This week’s earlier post, A Letter to Mamas Parenting Children with Disabilities, has gotten a lot of attention. Parents raising children with disabilities have commented and shared their hearts. One thing that’s surfaced is the need for parents to teach their children to respect and care for all people.
I have to blow my son’s horn for just a minute! In our family we have talked about the value of all people and I’ve tried to prepare my kids for different situations and relationships. Max has two children in his class with autism. I was recently asking him how one of the little boys was doing, he had been struggling in the class room. Max beamed and told me he was doing great. He proceeded to champion each victory, sitting still, not hitting, and tell about the rewards his friend had gotten because of his improved behavior. I’ve never heard Max say anything negative or demeaning, he accepts his friend the way he is and celebrates what he accomplishes. I’m thankful for my son’s open, loving heart. But that’s not always the case with children at school or in public.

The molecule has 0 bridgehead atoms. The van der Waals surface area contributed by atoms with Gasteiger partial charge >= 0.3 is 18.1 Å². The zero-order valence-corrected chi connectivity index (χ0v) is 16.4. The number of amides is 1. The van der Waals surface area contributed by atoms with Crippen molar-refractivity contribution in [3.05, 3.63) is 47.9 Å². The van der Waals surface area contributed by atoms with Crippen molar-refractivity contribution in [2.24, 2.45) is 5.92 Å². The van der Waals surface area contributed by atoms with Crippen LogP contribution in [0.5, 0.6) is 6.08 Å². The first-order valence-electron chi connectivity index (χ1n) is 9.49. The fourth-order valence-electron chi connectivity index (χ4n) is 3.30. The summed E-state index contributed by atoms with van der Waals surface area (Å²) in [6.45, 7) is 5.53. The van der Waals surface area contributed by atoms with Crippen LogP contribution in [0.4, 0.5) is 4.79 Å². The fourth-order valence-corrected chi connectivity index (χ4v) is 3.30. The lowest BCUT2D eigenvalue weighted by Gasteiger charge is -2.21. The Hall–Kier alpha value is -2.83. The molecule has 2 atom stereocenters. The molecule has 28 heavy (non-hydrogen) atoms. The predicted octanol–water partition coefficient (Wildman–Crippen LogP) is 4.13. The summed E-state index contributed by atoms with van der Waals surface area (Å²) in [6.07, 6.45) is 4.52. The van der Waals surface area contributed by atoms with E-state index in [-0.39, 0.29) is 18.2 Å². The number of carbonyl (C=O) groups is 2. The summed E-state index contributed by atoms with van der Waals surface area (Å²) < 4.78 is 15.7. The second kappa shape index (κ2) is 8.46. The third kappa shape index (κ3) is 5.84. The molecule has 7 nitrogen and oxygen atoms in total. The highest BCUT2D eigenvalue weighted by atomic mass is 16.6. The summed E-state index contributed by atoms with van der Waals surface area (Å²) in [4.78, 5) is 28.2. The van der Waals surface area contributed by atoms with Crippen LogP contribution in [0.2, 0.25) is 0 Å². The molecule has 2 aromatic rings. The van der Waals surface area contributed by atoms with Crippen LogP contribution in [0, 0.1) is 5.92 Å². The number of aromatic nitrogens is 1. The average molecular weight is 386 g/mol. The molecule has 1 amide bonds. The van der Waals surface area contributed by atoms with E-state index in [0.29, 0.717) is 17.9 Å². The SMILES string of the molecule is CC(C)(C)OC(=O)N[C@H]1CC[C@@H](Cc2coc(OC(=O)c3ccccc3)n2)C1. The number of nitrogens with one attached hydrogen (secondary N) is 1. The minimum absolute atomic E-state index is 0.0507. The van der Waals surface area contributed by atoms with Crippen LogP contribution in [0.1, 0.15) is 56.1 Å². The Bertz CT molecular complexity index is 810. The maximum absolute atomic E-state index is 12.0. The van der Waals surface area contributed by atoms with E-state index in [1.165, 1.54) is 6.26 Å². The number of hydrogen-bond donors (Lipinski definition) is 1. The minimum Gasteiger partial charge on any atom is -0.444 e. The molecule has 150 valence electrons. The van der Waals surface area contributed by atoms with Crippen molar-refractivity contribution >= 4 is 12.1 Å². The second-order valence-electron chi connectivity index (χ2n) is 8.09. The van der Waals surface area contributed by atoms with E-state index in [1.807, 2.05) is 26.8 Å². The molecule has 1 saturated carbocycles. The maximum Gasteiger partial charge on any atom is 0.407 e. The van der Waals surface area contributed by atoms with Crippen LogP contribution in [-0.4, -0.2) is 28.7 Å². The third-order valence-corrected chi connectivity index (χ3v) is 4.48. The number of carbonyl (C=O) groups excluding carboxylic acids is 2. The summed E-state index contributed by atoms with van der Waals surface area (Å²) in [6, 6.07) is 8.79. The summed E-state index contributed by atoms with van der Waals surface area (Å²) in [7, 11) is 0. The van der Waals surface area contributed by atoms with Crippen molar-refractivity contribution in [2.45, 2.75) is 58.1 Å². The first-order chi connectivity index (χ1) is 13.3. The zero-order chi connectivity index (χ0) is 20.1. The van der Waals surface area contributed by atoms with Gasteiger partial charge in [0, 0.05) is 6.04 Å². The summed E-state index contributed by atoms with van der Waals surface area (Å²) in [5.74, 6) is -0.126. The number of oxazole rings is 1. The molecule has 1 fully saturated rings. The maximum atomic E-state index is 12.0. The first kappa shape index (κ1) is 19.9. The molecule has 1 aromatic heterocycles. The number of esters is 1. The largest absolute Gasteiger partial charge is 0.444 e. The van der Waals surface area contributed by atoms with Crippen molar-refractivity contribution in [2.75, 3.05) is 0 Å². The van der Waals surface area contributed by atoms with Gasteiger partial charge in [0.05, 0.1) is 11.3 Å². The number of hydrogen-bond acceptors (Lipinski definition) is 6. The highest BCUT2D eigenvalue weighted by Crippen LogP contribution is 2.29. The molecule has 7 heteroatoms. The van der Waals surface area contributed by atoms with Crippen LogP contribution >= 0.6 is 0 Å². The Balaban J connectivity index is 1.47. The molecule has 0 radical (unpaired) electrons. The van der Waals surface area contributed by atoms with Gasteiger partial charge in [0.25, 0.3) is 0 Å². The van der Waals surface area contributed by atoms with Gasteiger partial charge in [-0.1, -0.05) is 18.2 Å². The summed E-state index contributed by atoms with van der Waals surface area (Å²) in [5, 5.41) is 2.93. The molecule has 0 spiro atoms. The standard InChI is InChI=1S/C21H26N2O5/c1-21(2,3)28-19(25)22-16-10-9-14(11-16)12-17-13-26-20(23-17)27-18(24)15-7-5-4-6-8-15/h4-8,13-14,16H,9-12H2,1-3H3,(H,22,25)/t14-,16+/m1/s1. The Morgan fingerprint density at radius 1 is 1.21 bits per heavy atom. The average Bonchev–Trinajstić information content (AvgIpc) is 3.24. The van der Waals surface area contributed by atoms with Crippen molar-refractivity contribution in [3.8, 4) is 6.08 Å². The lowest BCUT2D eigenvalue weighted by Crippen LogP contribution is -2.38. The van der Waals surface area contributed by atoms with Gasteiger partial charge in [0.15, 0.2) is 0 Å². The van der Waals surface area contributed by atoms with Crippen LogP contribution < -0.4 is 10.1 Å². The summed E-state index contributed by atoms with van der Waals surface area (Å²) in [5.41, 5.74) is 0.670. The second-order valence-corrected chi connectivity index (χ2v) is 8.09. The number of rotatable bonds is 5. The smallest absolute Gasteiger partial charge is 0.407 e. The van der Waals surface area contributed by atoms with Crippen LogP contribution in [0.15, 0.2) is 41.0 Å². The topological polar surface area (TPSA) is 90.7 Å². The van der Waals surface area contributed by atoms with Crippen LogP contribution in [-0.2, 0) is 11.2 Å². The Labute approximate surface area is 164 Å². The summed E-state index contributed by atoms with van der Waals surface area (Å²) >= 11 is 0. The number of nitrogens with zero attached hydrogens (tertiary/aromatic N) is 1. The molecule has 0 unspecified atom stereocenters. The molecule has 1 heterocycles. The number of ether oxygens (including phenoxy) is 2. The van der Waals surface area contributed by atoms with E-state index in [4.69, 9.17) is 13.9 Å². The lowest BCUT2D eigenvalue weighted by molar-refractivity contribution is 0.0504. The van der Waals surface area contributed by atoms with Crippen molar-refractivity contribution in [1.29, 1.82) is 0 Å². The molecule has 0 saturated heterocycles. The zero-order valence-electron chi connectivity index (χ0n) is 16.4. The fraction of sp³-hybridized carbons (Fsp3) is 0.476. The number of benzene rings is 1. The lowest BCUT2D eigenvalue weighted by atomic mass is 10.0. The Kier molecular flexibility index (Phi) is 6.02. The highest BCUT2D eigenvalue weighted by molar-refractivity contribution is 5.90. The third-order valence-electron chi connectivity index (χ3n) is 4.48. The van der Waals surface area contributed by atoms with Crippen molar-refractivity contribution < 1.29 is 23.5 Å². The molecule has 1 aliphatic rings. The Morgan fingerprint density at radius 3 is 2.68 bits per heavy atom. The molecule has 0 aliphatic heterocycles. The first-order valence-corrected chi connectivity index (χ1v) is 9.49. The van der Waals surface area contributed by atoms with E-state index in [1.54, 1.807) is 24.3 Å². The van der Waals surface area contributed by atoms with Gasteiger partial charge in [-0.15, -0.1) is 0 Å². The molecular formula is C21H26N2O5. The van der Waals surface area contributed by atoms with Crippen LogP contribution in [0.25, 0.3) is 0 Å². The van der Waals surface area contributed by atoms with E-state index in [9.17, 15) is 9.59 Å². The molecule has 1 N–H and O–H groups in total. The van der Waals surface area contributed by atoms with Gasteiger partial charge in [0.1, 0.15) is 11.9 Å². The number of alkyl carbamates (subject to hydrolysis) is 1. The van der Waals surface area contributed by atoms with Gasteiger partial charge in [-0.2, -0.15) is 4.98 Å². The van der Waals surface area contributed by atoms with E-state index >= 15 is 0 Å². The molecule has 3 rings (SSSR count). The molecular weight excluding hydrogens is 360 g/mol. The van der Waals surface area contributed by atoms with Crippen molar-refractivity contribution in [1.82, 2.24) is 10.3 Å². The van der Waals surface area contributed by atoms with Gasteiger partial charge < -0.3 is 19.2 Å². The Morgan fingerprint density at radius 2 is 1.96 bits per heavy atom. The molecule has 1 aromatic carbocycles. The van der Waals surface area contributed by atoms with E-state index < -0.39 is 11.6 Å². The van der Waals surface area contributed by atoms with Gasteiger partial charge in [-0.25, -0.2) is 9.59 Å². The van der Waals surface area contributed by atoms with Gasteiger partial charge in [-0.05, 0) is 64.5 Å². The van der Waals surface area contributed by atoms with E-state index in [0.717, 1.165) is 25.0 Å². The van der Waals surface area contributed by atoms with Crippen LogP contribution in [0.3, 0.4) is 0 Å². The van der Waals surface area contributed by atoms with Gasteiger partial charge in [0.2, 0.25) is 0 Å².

Have you talked to your children about how to interact with and value elderly people, people with disabilities, people of other races or religions? It’s our responsibility as parents to teach our kids how to treat others. They will take their lead from our example.
“A new command I give you: Love one another. As I have loved you, so you must love one another. By this everyone will know that you are my disciples, if you love one another.” John 13:34-35
How we love matters. Let’s pray that our children will develop tender, compassionate hearts.
Father, thank you for setting the standard of love, that while we were in need you showed us grace. Help us to reflect your grace and kindness to others because we’ve experienced it for ourselves. We want to teach our children that all people are valuable. Would you soften their hearts to be receptive to our instruction. Give them eyes like yours to see beyond the exterior of a person and right to the soul. We pray that they would be leaders wherever they are, setting the tone as they interact with others. Give them kind eyes, inclusive words, and a gentle touch. When a person is being teased give them courage to stand up and defend. Amen.
How are you teaching your children to value people who are different than them?